Location: Quality Safety and Assessment ResearchTitle: The wooden breast condition results in surface discoloration of cooked broiler pectoralis major
Submitted to: Poultry Science
Publication Type: Peer Reviewed Journal
Publication Acceptance Date: 6/18/2018
Publication Date: 7/3/2018
Citation: Zhuang, H., Bowker, B.C. 2018. The wooden breast condition results in surface discoloration of cooked broiler pectoralis major. Poultry Science. 97:4458-4461. https://doi.org/10.3382/ps/pey284.
Interpretive Summary: The woody breast (WB) condition is a meat defect observed in chicken breast meat (pectoralis major) globally. Breast meat with the WB condition exhibits altered muscle tissue histology, chemical compositions, and gene expressions. In addition, the WB condition affects raw meat quality and functionality and cooked meat eating quality, resulting in hundreds of millions of dollars per year loss to the poultry industry. In this study we compared cooked color of normal chicken breast fillets to the WB fillets. Results demonstrated that wooden breast condition can also cause discoloration on the skin-side surface of cooked boneless skinless chicken breast. The cooked WB fillet surface is significantly darker, redder, and yellower than the cooked normal fillet surface. Marinated or frozen WB fillets still exhibit the discoloration after cooking. These data reveal that in addition to the effects on raw meat quality and sensory texture attributes of cooked meat, the severe WB condition could also result in significant changes in appearance of cooked chicken breast meat.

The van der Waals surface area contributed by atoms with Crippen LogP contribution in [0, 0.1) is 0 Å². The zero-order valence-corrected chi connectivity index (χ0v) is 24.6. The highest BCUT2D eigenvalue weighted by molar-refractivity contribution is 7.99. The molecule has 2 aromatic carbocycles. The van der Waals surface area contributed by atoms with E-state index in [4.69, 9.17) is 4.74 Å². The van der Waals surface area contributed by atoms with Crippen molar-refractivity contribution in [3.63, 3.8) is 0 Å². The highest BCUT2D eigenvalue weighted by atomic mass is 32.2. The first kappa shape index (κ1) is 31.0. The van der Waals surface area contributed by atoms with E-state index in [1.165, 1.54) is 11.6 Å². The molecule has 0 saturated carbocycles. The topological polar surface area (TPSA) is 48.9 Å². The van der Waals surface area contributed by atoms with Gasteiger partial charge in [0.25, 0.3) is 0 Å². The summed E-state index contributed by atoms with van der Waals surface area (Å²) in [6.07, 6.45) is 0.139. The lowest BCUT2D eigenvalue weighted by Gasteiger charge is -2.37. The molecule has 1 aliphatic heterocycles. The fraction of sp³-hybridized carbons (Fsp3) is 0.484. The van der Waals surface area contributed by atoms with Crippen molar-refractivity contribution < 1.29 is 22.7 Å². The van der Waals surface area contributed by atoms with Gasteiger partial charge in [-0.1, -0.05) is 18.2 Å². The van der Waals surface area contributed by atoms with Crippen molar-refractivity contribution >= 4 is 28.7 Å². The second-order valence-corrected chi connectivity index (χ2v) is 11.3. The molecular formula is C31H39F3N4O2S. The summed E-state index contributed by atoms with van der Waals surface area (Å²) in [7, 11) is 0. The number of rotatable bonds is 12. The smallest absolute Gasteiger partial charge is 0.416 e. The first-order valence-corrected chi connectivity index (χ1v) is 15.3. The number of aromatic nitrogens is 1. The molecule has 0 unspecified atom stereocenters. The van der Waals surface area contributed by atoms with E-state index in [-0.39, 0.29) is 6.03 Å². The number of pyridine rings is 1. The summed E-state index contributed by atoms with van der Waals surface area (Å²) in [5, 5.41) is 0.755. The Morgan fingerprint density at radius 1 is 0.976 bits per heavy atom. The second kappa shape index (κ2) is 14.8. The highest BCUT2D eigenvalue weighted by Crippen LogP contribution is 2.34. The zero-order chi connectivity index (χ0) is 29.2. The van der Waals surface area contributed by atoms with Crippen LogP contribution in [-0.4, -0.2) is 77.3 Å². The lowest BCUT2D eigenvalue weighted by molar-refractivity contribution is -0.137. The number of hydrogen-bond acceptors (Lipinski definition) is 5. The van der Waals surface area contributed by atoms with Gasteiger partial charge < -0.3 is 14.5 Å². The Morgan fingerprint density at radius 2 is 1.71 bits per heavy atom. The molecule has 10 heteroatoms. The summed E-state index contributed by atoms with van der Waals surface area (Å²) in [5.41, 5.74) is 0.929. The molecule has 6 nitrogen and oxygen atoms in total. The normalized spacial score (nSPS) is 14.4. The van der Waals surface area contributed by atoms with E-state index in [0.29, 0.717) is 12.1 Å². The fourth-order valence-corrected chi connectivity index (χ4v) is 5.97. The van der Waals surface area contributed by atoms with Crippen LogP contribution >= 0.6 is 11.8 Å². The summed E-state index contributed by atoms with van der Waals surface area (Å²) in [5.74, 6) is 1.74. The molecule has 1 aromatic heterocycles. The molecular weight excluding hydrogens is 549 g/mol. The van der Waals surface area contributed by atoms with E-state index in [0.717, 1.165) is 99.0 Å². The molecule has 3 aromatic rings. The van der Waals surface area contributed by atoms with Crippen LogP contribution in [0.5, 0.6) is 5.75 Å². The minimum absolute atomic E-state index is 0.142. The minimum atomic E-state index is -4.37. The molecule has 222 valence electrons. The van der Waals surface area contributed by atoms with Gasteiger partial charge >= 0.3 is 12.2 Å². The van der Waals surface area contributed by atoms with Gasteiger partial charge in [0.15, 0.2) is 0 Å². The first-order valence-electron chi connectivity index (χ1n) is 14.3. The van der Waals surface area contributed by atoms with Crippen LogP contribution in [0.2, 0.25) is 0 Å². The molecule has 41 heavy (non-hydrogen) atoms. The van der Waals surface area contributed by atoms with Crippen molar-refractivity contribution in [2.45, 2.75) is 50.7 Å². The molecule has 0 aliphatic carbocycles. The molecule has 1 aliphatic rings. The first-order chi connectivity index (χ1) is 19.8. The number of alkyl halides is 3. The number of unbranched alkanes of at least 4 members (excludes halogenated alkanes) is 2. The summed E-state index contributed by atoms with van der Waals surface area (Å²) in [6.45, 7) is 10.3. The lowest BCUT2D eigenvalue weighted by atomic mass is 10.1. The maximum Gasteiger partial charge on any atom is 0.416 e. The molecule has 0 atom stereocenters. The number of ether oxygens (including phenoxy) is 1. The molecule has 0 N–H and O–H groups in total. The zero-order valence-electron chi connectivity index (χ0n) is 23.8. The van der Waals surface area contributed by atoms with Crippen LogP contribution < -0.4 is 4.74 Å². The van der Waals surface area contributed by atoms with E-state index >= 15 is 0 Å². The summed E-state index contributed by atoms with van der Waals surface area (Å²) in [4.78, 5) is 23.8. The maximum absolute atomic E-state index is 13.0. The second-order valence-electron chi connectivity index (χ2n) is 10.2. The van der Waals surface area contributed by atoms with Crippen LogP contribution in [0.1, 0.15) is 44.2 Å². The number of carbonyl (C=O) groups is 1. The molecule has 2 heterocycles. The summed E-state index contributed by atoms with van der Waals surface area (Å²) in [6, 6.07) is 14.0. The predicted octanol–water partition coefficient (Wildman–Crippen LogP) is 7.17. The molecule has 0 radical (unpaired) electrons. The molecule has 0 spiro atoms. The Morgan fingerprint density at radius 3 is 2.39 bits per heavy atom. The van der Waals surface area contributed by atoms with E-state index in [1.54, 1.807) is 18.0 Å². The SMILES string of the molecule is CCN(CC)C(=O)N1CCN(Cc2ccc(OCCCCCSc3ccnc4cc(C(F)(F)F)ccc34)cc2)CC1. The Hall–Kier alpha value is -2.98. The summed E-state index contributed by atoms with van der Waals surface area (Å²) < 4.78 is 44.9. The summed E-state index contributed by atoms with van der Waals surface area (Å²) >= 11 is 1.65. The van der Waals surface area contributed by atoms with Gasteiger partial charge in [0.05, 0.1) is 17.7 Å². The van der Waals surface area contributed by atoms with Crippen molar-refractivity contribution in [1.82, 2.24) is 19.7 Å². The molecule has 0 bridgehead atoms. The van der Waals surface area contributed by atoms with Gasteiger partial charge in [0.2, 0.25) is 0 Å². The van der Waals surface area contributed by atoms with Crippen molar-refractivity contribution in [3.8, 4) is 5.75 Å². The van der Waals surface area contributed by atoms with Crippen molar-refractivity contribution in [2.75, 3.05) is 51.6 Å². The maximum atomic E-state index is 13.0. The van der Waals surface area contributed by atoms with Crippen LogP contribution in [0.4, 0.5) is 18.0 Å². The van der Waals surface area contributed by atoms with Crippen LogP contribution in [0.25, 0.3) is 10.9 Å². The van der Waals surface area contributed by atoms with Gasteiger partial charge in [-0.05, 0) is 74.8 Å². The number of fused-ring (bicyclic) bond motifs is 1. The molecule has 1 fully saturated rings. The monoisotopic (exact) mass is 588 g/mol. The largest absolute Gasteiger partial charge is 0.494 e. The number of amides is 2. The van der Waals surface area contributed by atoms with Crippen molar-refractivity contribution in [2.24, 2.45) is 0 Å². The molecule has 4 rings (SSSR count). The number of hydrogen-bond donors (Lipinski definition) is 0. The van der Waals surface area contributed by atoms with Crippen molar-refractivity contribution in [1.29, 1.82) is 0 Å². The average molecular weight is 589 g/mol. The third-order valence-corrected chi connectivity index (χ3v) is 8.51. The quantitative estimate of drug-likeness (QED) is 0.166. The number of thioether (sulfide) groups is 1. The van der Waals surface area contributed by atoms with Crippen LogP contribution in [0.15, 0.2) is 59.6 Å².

Technical Abstract: Published studies have shown that the woody breast (WB) condition affects macroscopic appearances, quality, and functionality of raw broiler breast fillets (pectoralis major) and texture of both raw and cooked fillets. In this study we demonstrated that the WB condition also significantly affects the color or appearance of cooked breast fillets indicated with CIEL*a*b* measurements. Raw broiler breast fillets (deboned at 3 h post-mortem) were collected from a commercial plant and sorted into normal and severe WBC categories based on palpable hardness and rigidity throughout the breast fillets. The fillets were either cooked directly from a fresh state, marinated with 5% salt and 3% sodium tripolyphosphate marinade before being cooked, or stored at -20C until cooking. Samples were cooked to 76C in individual cooking bags in a combi-steam oven. Color (CIEL*a*b*) on both the ventral and dorsal surfaces of cooked samples was measured using a Minolta spectrophotometer CM-700d. There were no differences on the dorsal surfaces (bone side) of cooked fresh fillets regardless of the WB condition and color CIE parameter at the significance of 1% level. However, on the cooked ventral surfaces (skin side), the WB condition caused an increase (P < 0.01) in a* and b* values but a decrease (P < 0.01) in the L* values regardless of marination treatment and frozen storage. L* values of cooked WB fillets were more than 6 units lower but a* and b* values more than 0.5 and 2 units greater than those of cooked normal fillets. Data demonstrate that the severe WB condition significantly influences the ventral surface color of cooked broiler fillets. The cooked surface of WB fillets look darker, redder, and yellower. The detrimental effect on the surface color or appearance is noticeable and cannot be eliminated with marination treatments and frozen storage.